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Get rid of Transaction.UpdatedAddresses and “rehearsal mode”, and more #368

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dahlia opened this issue Jul 24, 2019 · 3 comments
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@dahlia dahlia commented Jul 24, 2019

Historically, at the very beginning, we had Transaction.SenderTransaction.Recipient model, which was made after Bitcoin's or Ethereum's cryptocurrency model. In 0.2 release, we became to need “multiple recipients” because Libplanet is not for cryptocurrencies but games, so we renamed the terminology to Transaction.SignerTransaction.UpdatedAddresses (#121). However, it's still unhandy to manually specify the list of state addresses that every action in a transaction will mutate, so we had “rehearsal mode” as well in the end (#131), which turns out overkill so that everybody (including me who invented it) dislikes. 🤷🏻‍♂️

In Ethereum, the concept of states are associated with accounts, so keys of the global state map are account addresses. This model works well with the concept of smart contract, which is a kind of accounts hence has an address for each in Ethereum; every smart contract has its own code and state, and there's kind of access control, mutating a contract's state can be done by the code of the same contract (though anyone can read any contract's state). It's basically cryptocurrency and assets, and if you want users to be able to upload some code (i.e., smart contracts), code must not steel others' private assets without owners' authorization.

On the other hand, Libplanet is for games and has no concept of smarts contracts, but follows application-specific blockchain instead. Executed code in the network is part of consensus, and code with no consensus is never executed in the network. Hence we don't need access control unlike Ethereum.

So here's a conclusion: we don't need Transaction.UpdatedAddresses property at all, hance, no “rehearsal mode” either.

Although it's further than the topic, I've recently started to believe keys of the global state map don't have to be (and shouldn't be) addresses, but arbitrary strings instead, which is more easier to understand to existing programmers who are familiar to Redis or memcached.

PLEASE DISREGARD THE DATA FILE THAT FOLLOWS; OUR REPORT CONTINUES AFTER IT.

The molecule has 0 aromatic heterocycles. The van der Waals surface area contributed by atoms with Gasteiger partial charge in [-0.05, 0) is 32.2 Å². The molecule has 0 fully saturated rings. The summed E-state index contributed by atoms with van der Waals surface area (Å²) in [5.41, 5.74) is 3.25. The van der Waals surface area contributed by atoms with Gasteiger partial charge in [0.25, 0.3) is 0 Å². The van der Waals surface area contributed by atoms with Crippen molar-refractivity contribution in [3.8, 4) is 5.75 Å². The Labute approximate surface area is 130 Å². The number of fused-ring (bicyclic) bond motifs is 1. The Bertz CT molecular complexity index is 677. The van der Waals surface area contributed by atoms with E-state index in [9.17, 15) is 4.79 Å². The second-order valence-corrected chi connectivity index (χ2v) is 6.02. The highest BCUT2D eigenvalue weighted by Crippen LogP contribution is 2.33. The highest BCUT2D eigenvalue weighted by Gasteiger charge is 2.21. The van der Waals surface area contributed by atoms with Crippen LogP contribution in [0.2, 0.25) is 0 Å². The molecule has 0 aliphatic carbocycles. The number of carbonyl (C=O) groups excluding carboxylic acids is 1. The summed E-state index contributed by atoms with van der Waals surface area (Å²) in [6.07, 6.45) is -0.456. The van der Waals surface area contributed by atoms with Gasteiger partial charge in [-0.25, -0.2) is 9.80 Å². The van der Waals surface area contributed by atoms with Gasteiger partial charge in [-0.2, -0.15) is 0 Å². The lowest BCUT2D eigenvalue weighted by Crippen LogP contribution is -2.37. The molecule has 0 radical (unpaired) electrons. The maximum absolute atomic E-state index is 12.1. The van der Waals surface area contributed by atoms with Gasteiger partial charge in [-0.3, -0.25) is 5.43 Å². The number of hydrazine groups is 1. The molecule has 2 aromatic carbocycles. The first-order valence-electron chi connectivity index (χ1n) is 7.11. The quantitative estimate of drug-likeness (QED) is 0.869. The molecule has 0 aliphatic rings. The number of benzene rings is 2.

Any opinions?

@dahlia dahlia added the suggestion label Jul 24, 2019
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@longfin longfin commented Jul 24, 2019

That sounds good.

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@stale stale bot commented Oct 30, 2019

This issue has been automatically marked as stale because it has not had recent activity. It will be closed if no further activity occurs. Thank you for your contributions.

@stale stale bot added the stale label Oct 30, 2019
@stale stale bot closed this Nov 6, 2019
@limebell limebell reopened this Nov 7, 2019
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@stale stale bot commented Jan 6, 2020

This issue has been automatically marked as stale because it has not had recent activity. Thank you for your contributions.

@stale stale bot added the stale label Jan 6, 2020
@dahlia dahlia removed the stale label Jan 21, 2020
@dahlia dahlia self-assigned this Jan 21, 2020
@dahlia dahlia added the storage label Jan 21, 2020
dahlia added a commit to dahlia/libplanet that referenced this issue Jan 21, 2020
It's the first step to refer to states by arbitrary string keys